Welcome to the latest edition of This Week in Pensions! As we do most weeks, we have gathered the best stories about pensions and retirement security from the previous week. This is the news you need to know in the fight for a secure retirement.

Here are this week’s top stories:

  • Voters Reject Candidates in 3 States Who Lobbied for Switch to DC Plans by Brian Croce: The elections held on November 6 saw three candidates who actively campaigned on moving public employees from a pension plan to a defined contribution retirement plan did not succeed in their effort to win their election. “Voters are beginning to realize that switching newly hired public employees to defined contribution plans like 401(k) plans is a sham. Not only do they not provide an adequate retirement for public employees, but they end up costing their respective state more in the long-run. Pensions continue to be the best retirement to offer public employees,” said Bridget Early, Executive Director of the National Public Pension Coalition.
  • Unlike state workers and teachers, KY lawmakers have a pension fund in terrific shape  by John Cheves: While Kentucky continues to wait on the Supreme Court’s decision on the pension gutting bill passed earlier this year, Cheves explores funding levels of the various state pension plans. Specifically, while the Kentucky Retirement System only is only funded at 12.9 percent and the Teachers’ Retirement System of Kentucky is funded at 57.7 percent, the Kentucky Judicial Form Retirement System sits at 97.8 percent funding. This is the fund that offers pensions to current and former state lawmakers elected prior to 2014. “Our legislators certainly know how to fund a pension system, don’t they? At least when it’s the system for them,” said Jim Carroll, spokesman for Kentucky Government Retirees, a Facebook advocacy group. “It’s unfortunate that they’ve not done as good a job for others. It’s really just another example of their self-dealing.”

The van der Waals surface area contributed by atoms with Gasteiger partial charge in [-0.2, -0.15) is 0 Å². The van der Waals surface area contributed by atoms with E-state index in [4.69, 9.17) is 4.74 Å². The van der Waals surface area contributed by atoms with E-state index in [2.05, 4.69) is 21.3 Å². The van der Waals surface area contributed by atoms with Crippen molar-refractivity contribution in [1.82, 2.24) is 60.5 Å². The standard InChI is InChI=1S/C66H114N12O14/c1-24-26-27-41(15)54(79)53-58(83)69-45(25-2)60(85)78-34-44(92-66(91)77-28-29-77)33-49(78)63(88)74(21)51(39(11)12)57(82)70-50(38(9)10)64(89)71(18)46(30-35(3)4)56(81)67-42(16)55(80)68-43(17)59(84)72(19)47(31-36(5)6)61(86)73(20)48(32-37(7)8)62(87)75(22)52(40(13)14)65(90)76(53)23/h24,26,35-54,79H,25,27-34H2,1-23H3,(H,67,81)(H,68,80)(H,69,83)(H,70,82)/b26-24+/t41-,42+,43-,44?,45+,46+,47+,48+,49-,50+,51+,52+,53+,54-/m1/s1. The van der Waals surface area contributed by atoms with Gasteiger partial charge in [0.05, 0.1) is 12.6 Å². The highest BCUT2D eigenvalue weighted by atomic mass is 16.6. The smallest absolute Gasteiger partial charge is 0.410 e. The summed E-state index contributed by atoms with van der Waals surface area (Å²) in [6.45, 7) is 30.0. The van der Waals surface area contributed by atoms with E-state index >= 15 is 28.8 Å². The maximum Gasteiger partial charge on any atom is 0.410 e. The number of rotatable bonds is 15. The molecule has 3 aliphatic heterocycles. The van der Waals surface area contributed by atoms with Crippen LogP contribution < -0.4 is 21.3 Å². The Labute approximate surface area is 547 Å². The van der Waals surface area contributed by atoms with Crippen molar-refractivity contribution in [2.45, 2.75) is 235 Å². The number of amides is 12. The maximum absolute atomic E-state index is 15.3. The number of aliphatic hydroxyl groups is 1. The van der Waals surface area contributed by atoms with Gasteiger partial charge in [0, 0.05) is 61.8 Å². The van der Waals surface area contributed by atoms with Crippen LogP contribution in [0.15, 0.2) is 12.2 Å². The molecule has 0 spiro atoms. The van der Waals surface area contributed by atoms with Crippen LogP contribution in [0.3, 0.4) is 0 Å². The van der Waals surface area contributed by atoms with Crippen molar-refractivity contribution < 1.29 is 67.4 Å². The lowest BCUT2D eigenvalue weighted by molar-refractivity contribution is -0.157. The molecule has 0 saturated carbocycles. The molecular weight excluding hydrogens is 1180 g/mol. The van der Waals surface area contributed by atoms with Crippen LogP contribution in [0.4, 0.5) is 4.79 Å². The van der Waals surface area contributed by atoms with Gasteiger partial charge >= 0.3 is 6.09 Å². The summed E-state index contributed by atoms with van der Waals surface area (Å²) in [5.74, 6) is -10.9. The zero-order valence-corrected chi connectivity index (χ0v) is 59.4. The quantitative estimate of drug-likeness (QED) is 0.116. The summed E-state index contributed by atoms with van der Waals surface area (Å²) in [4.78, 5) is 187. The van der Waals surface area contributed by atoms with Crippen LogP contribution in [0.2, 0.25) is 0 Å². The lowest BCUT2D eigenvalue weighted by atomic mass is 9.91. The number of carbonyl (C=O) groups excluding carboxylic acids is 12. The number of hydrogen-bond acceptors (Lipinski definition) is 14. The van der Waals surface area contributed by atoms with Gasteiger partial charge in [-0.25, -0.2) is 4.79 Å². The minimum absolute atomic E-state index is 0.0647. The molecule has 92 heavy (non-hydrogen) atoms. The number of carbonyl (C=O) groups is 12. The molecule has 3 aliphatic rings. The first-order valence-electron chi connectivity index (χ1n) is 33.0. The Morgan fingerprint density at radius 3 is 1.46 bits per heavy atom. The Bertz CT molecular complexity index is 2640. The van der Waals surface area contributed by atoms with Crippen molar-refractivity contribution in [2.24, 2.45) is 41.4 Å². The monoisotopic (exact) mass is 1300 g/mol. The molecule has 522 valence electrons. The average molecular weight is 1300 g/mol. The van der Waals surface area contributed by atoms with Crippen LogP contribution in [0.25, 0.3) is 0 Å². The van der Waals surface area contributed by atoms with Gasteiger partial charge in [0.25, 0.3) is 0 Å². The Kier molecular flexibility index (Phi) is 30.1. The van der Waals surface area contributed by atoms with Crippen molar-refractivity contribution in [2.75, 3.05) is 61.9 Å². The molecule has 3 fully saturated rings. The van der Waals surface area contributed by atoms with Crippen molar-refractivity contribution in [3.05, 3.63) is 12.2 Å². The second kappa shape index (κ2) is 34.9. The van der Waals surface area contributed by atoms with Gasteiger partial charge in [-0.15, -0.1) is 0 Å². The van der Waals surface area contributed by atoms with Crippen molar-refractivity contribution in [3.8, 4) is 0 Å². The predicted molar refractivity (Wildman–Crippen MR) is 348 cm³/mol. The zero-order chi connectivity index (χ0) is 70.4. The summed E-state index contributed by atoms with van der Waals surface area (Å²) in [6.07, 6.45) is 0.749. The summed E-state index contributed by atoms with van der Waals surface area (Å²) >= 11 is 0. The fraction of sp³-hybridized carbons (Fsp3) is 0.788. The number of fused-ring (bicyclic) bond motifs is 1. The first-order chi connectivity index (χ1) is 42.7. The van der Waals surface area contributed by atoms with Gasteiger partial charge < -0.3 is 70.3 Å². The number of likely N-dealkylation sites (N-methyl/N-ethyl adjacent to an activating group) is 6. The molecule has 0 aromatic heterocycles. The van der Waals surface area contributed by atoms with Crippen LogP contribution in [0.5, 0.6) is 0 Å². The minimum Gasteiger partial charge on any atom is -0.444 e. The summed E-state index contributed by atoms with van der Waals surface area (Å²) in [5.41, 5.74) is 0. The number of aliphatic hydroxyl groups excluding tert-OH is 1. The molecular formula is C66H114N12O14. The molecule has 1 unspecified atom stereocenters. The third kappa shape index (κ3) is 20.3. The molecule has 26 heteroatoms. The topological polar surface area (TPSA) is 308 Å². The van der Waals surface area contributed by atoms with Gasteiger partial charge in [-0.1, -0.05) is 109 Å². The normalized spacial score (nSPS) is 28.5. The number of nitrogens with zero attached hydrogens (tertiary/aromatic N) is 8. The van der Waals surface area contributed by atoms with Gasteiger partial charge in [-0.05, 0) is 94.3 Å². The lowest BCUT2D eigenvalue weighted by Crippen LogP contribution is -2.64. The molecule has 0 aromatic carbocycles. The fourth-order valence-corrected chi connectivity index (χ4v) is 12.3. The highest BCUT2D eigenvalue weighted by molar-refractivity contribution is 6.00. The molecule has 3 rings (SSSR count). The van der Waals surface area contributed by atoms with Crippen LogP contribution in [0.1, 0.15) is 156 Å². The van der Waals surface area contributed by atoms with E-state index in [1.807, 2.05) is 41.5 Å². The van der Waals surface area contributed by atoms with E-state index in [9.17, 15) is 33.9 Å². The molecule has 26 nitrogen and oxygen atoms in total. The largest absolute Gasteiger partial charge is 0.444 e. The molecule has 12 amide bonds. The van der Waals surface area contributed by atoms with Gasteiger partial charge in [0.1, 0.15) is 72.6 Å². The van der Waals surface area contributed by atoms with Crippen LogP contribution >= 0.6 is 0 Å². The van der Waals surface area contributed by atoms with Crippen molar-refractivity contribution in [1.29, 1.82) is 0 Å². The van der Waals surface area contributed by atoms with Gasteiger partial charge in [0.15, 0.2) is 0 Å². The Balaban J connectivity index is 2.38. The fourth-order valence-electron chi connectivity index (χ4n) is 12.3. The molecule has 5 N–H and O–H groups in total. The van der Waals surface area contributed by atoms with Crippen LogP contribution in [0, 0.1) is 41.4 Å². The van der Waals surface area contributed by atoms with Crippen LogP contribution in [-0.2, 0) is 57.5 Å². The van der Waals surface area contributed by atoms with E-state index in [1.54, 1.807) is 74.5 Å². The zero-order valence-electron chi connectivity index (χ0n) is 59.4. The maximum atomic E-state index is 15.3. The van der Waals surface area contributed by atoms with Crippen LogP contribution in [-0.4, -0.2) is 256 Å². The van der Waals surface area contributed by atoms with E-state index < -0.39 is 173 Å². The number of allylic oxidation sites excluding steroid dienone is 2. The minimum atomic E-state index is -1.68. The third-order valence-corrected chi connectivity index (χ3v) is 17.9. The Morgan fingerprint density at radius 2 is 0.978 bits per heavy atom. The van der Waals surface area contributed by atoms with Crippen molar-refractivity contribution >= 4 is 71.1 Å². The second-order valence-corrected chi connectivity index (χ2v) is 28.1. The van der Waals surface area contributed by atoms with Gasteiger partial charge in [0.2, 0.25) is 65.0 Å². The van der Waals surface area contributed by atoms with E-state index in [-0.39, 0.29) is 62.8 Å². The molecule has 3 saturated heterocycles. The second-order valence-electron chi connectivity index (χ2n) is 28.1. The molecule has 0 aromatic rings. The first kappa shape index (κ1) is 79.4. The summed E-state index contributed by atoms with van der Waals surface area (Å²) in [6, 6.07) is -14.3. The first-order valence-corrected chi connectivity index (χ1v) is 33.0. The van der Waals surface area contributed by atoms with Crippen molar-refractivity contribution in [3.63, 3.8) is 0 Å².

• Outlook for Kentucky teachers’ pension system improving by Adam Beam: As noted above, the Teachers Retirement System of Kentucky is currently funded 57.7 percent. That is a marked improvement from last year, when the funding level was at 56.4 percent. The reason behind the improved funding – better than expected investment returns coupled with the state making their payments. “From 2012 to 2016, the legislature never approved more than 74 percent of the system’s funding request. The legislature has approved 97 percent of the agency’s funding request in the past two years, plus 100 percent of the request over the next two years.”

We are taking next week off for Thanksgiving. Be sure to check back in two weeks for the latest news in the fight for a secure retirement!